A couple of weeks ago my sister Mary Griffin, who lives in Champion, gave me some old books that she found when sorting through boxes left by our mother. Among those old books were a couple of textbooks we used in grade school many years ago, an old Webster's Academic Dictionary and another one titled "The Story of Jack Halyard," a fiction book.
Talk about making good use of textbooks - one titled "The Beginner's American History" had my name in it along with my three brothers. We four were close together in age and, since we didn't have a lot of money, that book got passed down from older brother Elmore to Dale to me and then to Wayne. We all had to add some written comments in various places in the book.
In the Webster's Dictionary were a number of old newspaper and other clippings, some very funny and interesting. Most of them unfortunately were not dated. Looking through them, I think the dictionary belonged to a William Webster who married Mary Parker, sister to my great-grandfather John. They had migrated from Vermont to Ohio and lived in the Hudson area.
One of the humorous clippings was called "Cured on Homoeopathic Principles." Here is what it said: "The Grant County (Illinois) Herald relates that a man named Lyon was bitten three times on the foot by a rattlesnake while binding grain, and fell to the ground. He was carried to the house, drank half pint of alcohol and camphor, then a quart of whiskey, then a quart of pure alcohol, feeling no symptoms of intoxication. The next morning he felt some numbness and pain in his limb and drank another pint of alcohol, then swallowed a quarter pound of fine-cut chewing tobacco, boiled in sweet milk. These doses, which it would be supposed would kill anybody, had no injurious effects, and the fourth day after the bites he felt well enough, only a little soreness from the knee down."
Yes, all of that would have been enough to kill anybody. But who knows if it were true or just a great exaggeration? With all that alcohol, he certainly would not have felt much pain. No, I'm not recommending that cure for rattlesnake bites.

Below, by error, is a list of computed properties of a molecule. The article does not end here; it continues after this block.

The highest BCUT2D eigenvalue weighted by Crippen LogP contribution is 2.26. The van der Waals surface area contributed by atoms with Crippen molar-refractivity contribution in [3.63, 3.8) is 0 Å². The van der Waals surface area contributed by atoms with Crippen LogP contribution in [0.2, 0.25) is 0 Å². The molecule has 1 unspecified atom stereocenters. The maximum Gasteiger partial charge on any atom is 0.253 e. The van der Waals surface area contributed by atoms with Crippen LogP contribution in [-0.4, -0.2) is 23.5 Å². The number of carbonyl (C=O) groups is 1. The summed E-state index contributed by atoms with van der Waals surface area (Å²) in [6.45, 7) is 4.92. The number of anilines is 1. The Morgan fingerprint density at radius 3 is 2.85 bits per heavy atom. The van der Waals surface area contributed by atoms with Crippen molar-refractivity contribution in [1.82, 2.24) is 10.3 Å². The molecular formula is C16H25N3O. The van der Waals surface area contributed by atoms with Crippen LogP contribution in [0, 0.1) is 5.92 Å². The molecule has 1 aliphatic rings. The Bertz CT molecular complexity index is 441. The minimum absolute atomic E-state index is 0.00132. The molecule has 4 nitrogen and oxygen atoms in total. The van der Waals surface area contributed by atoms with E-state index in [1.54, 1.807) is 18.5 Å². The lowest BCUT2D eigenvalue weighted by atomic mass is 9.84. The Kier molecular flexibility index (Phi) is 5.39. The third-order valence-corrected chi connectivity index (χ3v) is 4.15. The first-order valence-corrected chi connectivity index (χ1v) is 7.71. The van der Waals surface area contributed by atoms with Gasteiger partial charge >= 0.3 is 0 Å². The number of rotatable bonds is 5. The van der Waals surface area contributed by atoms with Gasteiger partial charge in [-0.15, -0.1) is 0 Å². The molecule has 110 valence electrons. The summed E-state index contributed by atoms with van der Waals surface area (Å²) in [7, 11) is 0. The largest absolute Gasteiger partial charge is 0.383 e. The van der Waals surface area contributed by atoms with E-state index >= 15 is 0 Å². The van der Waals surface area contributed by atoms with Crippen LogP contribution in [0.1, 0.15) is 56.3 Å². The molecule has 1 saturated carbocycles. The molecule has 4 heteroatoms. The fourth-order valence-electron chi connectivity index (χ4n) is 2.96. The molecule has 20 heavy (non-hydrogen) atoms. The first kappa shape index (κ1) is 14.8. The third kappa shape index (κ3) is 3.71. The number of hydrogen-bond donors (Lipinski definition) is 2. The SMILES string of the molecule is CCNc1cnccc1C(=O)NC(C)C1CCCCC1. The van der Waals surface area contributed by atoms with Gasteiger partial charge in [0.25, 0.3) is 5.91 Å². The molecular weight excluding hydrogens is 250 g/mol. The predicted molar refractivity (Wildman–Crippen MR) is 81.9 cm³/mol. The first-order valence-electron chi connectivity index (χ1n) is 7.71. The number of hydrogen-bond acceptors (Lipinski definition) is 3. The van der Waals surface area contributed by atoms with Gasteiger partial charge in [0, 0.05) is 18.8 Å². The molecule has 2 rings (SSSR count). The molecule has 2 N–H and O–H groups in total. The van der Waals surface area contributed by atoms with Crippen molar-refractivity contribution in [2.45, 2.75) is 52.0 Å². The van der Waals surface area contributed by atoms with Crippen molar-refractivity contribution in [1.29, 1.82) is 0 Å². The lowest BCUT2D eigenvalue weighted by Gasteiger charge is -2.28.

To illustrate how different things are today, let me share another one with you. It is titled "Ravenna-Warren Limiteds": "The new Limited service between Akron, Ravenna and Warren over the N.Q.T. and C.A.& M.V. lines will be inaugurated next Monday, May 1. Limited cars for Wayland, Newton Falls, Leavittsburg and Warren will leave Ravenna over the C.A.& M.V. at 7:43 a.m., and every two hours until 5:43 p.m., which will be the last Limited for Warren.
"Local cars from Charlestown, Wayland, Newton Falls, and Warren and intermediate points leave Ravenna at 4:15 a.m., 5 a.m., 5:30 a.m., 7 a.m. and every two hours until 9 p.m. 10:43 p.m. last car east.
"Local cars for Atwater, Alliance and intermediate points will leave Ravenna at 4:45 a.m., 5:20 a.m., 6 a.m., 6:45 a.m., 8 a.m. and every hour until 7 p.m. Direct connection is made at Alliance to and from Canton and Salem."
A year when this service was started was not on the clipping, and I don't know if this was an interurban type system or regular trains. Some of you may know the history of these railroads. With the price of gasoline these days, we may wish we could go back to this kind of travel, but then we may be too addicted to the freedom of our "wheels."
My mother used to tell about getting on the old Pennsylvania Railroad that went from Ashtabula to Warren and riding to various points in between. It was the best way to travel distances many years ago. Now the Pennsylvania Railroad isn't even in existence. It has become the Greenways Trail used for a different kind of travel.
Yes, as we know, times change and things are sure different today, but it's fun to look back.
Parker grew up in Trumbull County and is an independent writer for the Tribune.